There he would take up the challenge of reviving the houses, gardens, and forestlands of his forebears. He convinced countless relatives, friends, and associates to work with him. Virginia Beach, author of American Landmark: Charles Duell and the Rebirth of Middleton Place, and Tracey Todd, President and CEO of Middleton Place Foundation, talk with Walter Edgar about Duell’s decision to preserve the family seat of his ancestors, and the journey toward its sustainability.
Latest SC Lede Episodes
  • Abortion Rights Protest South Carolina Statehouse 06-24-22.jpg
    Gavin Jackson
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    SCETV
    June 25, 2022 — Reaction from prominent South Carolina lawmakers to the U.S. Supreme Court's ruling striking down Roe v. Wade; the latest on the bipartisan gun violence recently passed by Congress; reporting on the Palmetto State's new medical ethics law; and more.
  • Lede Cash Engin Akyurt Unsplash June 2022.jpg
    Engin Akyurt
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    Unsplash
    June 21, 2022 — A look at the $13.8 billion state budget passed by lawmakers last week; updates about inflation and interest rates; the latest news regarding COVID-19 vaccinations for young children; and more.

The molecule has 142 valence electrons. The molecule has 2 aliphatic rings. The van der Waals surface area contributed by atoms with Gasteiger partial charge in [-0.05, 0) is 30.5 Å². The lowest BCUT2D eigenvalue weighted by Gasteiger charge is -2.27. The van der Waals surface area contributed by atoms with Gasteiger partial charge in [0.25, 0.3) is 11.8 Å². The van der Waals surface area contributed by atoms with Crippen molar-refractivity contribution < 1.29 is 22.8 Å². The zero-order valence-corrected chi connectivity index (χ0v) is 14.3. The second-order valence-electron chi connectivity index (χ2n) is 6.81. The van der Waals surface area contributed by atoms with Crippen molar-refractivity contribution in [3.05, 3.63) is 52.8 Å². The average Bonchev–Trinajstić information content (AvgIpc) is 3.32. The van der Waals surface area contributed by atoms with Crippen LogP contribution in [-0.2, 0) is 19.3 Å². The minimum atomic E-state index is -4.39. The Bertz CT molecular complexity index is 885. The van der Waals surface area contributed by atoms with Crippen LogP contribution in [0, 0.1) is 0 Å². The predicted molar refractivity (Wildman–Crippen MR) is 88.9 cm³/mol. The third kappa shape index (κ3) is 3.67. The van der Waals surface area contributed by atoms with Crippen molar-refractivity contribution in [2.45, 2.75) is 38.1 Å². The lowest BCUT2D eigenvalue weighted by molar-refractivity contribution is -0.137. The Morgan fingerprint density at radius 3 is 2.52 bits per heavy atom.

The Latest Episodes of the SC Business Review
  • South Carolina Business Review
    SC Public Radio
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    An update of the news, events and issues that are trending right now across South Carolina's business community. Mike Switzer interviews Alan Cooper, founder and editor of three online business news websites in South Carolina: MidlandsBiz, UpstateBizSC, and LowCountryBizSC.
  • South Carolina Business Review
    SC Public Radio
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    When the Internet gave rise to spam email and pop-up ads, many experts forecast the end of old-fashioned direct mail marketing. However, you’ve probably noticed that it still finds its way to your old-fashioned mailbox. Our next guest says that the right analytics is what still keeps it alive. Mike Switzer interviews Steve Godwin, president of Analytic Marketing Partners in Greenville, SC.
More Stories
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William Struhs
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Spoleto Festival USA
Listen to on-demand streams of performances from the 2022 Bank of America Chamber Music Series at Spoleto Festival USA.

Content made possible by the ETV Endowment of South Carolina and the John Covington and Robert Lukey Fund for the Performing Arts.
South Carolina Public Radio News Updates
Walter Edgar's Journal delves into the arts, culture, history of South Carolina and the American South.

News and Music Stations: Fridays at 12 pm; Saturdays at 7 am
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News from South Carolina's business community with interviews of many small business owners, business leaders from around the state, and South Carolina's nonprofits.
Mon - Fri 7:51 a.m.